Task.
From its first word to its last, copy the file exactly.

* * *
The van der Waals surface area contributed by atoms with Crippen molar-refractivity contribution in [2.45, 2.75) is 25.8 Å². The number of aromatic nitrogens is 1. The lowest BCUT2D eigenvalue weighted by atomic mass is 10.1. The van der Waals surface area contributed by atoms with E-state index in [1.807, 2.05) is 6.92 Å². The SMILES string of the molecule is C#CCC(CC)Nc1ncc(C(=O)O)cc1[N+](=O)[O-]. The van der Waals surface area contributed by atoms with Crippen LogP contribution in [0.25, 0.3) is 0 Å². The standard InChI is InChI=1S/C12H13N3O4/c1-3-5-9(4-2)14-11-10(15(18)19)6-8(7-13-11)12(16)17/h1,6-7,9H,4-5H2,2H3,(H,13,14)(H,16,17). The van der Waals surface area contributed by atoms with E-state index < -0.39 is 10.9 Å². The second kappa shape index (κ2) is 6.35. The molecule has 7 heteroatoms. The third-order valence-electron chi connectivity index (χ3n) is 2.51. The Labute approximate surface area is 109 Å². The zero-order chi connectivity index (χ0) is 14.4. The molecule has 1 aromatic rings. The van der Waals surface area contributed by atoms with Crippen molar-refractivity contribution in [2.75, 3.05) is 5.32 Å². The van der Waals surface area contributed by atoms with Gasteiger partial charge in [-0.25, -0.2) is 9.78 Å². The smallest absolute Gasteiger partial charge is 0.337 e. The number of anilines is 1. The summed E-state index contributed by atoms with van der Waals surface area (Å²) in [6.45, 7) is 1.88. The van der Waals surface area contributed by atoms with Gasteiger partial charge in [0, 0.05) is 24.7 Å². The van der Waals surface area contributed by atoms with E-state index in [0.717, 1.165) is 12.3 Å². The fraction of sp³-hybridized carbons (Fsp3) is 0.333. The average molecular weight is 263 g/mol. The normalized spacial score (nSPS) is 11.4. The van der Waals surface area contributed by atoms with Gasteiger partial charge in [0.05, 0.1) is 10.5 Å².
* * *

The van der Waals surface area contributed by atoms with Crippen molar-refractivity contribution in [2.45, 2.75) is 25.8 Å². The number of aromatic nitrogens is 1. The lowest BCUT2D eigenvalue weighted by atomic mass is 10.1. The van der Waals surface area contributed by atoms with E-state index in [1.807, 2.05) is 6.92 Å². The SMILES string of the molecule is C#CCC(CC)Nc1ncc(C(=O)O)cc1[N+](=O)[O-]. The van der Waals surface area contributed by atoms with Crippen LogP contribution in [0.25, 0.3) is 0 Å². The standard InChI is InChI=1S/C12H13N3O4/c1-3-5-9(4-2)14-11-10(15(18)19)6-8(7-13-11)12(16)17/h1,6-7,9H,4-5H2,2H3,(H,13,14)(H,16,17). The van der Waals surface area contributed by atoms with E-state index < -0.39 is 10.9 Å². The second kappa shape index (κ2) is 6.35. The molecule has 7 heteroatoms. The third-order valence-electron chi connectivity index (χ3n) is 2.51. The Labute approximate surface area is 109 Å². The zero-order chi connectivity index (χ0) is 14.4. The molecule has 1 aromatic rings. The van der Waals surface area contributed by atoms with Crippen molar-refractivity contribution in [2.75, 3.05) is 5.32 Å². The van der Waals surface area contributed by atoms with Gasteiger partial charge in [-0.25, -0.2) is 9.78 Å². The smallest absolute Gasteiger partial charge is 0.337 e. The number of anilines is 1. The summed E-state index contributed by atoms with van der Waals surface area (Å²) in [6.45, 7) is 1.88. The van der Waals surface area contributed by atoms with Gasteiger partial charge in [0, 0.05) is 24.7 Å². The van der Waals surface area contributed by atoms with E-state index in [0.717, 1.165) is 12.3 Å². The fraction of sp³-hybridized carbons (Fsp3) is 0.333. The average molecular weight is 263 g/mol. The normalized spacial score (nSPS) is 11.4. The van der Waals surface area contributed by atoms with Gasteiger partial charge in [0.05, 0.1) is 10.5 Å².